Now that the transport strikes seem to have eased off (although there is always the possibility of a repeat at any moment), I’ve taken the time to reflect a little on the subject.

I’m one of those who prefer to let things cool off before saying anything and I am aware that the problems the sector is facing are extremely complex. Besides, being an environmental scientist, not a carrier, I don’t think I hold the absolute truth, but nevertheless, the whole situation has made me think.

On the one hand, there is one idea that, I think, has crossed all of our minds: we need to depend on fossil fuels as little as possible. A change is needed and we need it now. I know that it’s not easy, but we need to stop shooting ourselves in the foot and give renewables the push they need.

We need more intermodal connections. We’ve witnessed the outcry from lorry drivers, but goods transportation is not exclusive to them. We are talking about trains and ships and also small delivery drivers. A bigger and better connection between all these elements is key to this, and in the 21st century I don’t think that the technological development required for this poses a problem.

A modernisation of vehicles is necessary. We need more efficient, less polluting and, if possible, electric vehicles (as a matter of fact, there ARE electric trucks, something I didn’t think was a thing until I started researching for this post).

A few numbers to keep in mind:

In this context, a good electric charging network throughout Europe is essential.

A study last year from 2021 on vehicle charging infrastructures in the EU made it clear that developing this charging network is key to achieving the emission neutrality targets for 2050 but that at the same time we are facing a «chicken and egg» dilemma (which came first?) since there will not be sufficient supply and production of electric vehicles as long as there are no charging points and, at the same time, the investments to create this infrastructure require a certain volume of vehicles to depend on it.

On top of this we must add the unequal distribution of these charging points, since in Spain we barely reach 6000 compared to almost 32000 in our neighbouring France (ranked third in Europe). It’s then practically unthinkable to compare ourselves with the Netherlands, which leads the race with more than 82,000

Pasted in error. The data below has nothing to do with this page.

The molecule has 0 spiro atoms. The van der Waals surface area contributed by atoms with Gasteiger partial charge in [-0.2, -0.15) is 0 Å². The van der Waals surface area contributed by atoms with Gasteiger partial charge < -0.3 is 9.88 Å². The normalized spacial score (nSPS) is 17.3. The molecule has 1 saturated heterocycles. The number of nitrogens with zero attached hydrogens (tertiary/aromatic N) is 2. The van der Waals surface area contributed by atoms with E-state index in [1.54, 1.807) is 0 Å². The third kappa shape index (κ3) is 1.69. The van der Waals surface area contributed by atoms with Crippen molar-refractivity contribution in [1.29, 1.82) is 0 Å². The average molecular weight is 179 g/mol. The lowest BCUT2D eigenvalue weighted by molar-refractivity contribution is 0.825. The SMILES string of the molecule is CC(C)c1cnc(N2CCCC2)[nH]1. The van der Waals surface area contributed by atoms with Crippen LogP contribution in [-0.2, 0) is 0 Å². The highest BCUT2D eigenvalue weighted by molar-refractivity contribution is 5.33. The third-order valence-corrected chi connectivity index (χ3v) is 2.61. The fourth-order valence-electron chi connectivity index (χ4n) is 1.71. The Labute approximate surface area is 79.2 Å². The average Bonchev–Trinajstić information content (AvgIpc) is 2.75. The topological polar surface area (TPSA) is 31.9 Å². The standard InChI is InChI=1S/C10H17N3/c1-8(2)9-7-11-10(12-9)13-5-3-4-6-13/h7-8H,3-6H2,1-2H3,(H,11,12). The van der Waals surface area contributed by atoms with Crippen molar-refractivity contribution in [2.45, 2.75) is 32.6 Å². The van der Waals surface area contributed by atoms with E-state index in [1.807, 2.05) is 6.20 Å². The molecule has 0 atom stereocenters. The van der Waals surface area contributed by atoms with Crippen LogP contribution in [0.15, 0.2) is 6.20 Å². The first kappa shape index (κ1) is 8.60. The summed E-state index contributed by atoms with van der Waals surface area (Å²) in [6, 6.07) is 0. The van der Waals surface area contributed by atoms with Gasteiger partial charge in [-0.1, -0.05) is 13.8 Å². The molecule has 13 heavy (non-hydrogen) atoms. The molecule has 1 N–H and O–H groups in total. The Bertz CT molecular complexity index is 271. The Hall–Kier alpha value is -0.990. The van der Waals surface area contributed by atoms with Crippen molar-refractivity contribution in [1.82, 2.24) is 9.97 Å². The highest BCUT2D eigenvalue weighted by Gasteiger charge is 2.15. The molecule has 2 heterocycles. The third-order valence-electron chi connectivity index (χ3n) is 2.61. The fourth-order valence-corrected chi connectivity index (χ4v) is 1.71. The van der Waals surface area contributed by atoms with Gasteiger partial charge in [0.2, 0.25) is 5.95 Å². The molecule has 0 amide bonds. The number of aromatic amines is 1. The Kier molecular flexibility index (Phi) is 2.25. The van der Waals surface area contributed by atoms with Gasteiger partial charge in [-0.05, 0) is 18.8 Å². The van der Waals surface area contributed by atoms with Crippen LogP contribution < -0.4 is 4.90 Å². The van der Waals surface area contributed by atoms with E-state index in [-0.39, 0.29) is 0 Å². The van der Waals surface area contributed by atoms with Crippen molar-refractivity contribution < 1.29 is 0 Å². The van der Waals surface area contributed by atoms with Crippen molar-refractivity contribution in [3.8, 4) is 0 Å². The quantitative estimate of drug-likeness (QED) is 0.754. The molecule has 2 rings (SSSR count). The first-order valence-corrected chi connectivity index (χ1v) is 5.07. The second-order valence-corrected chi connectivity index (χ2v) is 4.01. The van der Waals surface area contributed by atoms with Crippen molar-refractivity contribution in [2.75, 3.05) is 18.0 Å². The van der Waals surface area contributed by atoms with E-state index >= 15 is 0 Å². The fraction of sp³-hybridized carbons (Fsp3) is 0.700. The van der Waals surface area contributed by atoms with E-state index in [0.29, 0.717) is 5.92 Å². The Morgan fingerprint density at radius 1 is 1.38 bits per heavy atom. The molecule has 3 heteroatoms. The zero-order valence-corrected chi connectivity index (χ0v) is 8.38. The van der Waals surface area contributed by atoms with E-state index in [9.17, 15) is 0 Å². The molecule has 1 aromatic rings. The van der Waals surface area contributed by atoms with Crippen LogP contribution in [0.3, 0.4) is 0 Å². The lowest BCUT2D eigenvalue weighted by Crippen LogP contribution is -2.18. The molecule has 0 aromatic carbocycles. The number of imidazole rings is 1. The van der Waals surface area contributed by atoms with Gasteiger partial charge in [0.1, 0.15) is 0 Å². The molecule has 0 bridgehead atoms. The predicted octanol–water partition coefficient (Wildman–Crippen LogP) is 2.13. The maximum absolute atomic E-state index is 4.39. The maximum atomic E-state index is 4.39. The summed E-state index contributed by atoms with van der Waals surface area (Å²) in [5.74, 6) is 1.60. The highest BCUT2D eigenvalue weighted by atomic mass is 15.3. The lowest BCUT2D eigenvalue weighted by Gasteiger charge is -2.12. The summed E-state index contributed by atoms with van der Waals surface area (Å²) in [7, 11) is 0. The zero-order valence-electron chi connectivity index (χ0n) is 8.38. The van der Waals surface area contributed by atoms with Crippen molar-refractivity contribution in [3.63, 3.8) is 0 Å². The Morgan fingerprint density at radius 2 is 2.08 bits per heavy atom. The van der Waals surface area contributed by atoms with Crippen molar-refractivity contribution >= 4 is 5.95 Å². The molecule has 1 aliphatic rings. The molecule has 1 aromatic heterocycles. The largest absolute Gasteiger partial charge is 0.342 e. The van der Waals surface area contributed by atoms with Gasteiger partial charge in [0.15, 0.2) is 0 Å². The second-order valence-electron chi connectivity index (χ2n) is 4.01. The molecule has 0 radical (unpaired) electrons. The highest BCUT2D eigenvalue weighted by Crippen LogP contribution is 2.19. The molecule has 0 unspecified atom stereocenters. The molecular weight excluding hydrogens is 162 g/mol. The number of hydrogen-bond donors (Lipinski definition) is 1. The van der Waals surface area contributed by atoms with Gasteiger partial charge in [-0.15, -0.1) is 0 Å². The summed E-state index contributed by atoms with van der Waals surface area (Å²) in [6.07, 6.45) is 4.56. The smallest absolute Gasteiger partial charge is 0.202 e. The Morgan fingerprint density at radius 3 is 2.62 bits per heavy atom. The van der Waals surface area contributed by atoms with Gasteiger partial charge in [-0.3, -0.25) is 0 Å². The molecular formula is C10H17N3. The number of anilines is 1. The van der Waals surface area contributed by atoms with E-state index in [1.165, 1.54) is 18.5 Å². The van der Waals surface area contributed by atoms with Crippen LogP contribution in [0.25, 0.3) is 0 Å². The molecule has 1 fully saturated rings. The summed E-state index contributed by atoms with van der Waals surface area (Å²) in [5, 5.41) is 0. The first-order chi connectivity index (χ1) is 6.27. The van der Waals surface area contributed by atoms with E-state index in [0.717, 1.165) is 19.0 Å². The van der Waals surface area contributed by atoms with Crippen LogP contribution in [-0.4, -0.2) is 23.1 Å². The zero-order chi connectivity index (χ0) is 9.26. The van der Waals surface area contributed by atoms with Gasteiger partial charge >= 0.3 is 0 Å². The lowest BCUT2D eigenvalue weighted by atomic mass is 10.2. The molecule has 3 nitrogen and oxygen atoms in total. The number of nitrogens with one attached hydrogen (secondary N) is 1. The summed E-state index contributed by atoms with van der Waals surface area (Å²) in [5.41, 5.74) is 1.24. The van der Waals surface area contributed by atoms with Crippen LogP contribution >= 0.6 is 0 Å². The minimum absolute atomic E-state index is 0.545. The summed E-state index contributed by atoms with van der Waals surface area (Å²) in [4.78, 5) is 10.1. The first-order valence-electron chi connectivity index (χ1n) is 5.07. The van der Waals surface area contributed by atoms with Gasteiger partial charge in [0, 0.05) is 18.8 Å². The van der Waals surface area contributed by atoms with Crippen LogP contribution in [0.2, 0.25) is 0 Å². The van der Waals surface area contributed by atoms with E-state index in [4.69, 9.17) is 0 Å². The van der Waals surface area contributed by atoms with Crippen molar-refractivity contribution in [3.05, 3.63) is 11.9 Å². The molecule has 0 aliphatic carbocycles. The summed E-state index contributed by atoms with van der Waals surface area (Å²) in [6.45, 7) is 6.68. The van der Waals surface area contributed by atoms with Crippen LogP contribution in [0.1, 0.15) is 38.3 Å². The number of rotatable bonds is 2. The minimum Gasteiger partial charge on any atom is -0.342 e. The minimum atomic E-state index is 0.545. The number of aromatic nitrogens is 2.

But coming back to what I was talking about in the data section: empty journeys. This is something that really blows my mind as a businesswoman – what inefficiency! And as an environmentalist, it irks me even more…

And that’s when I realised the potential of the circular economy to be a lever for change in this topic, since one of the most interesting ways to work on it is with the recovery of products put on the market that are no longer wanted by the user, be it to either repair, remanufacture or reuse their components.

Let’s go one step further and redesign the transportation of goods: how about building partnerships (thank God for SDG 17) and car-(and truck)-pooling? Something to this effect was done in 2020 in the USA through a collaborative effort between Coca-Cola and Land O’Lakes: one truck carried the former’s butter on the outbound trip and returned with the latter’s pallets of beverages. The result? 1120 fewer miles traveled and 2500 fewer kg of CO2 emitted. And 0 empty km!

Another twist: let’s take advantage of technology and all the data we have and create spaces (call them websites, apps, whatever) where route information can be exchanged. This way, any carrier can see if there are pick-up options for materials or products either on their way or on their return, so that the route can be optimised as much as possible to reduce the mileage, time, and therefore negative impact. This makes life a lot easier, speaking bluntly.

That being said, this shouldn’t come without the necessary package, help, and support to all sectors. In the case of transportation, the acquisition of sustainable vehicles should be facilitated as much as possible. Each model needs its own vehicle; I am not in a position to pass judgement, but we need more electric vans and trucks which are as efficient as possible, amongst other things.

This is a complex, but crucial sector in daily life. This has been proven when its activities came to a standstill. Let’s rethink, let’s redesign, let’s not keep saying «it’s always been done this way». Let’s analyze the situation through a systemic approach and look for new solutions to these long-standing problems. It’s time for sustainable transformation, and this includes transportation.

How would you go about this issue? Leave a comment below!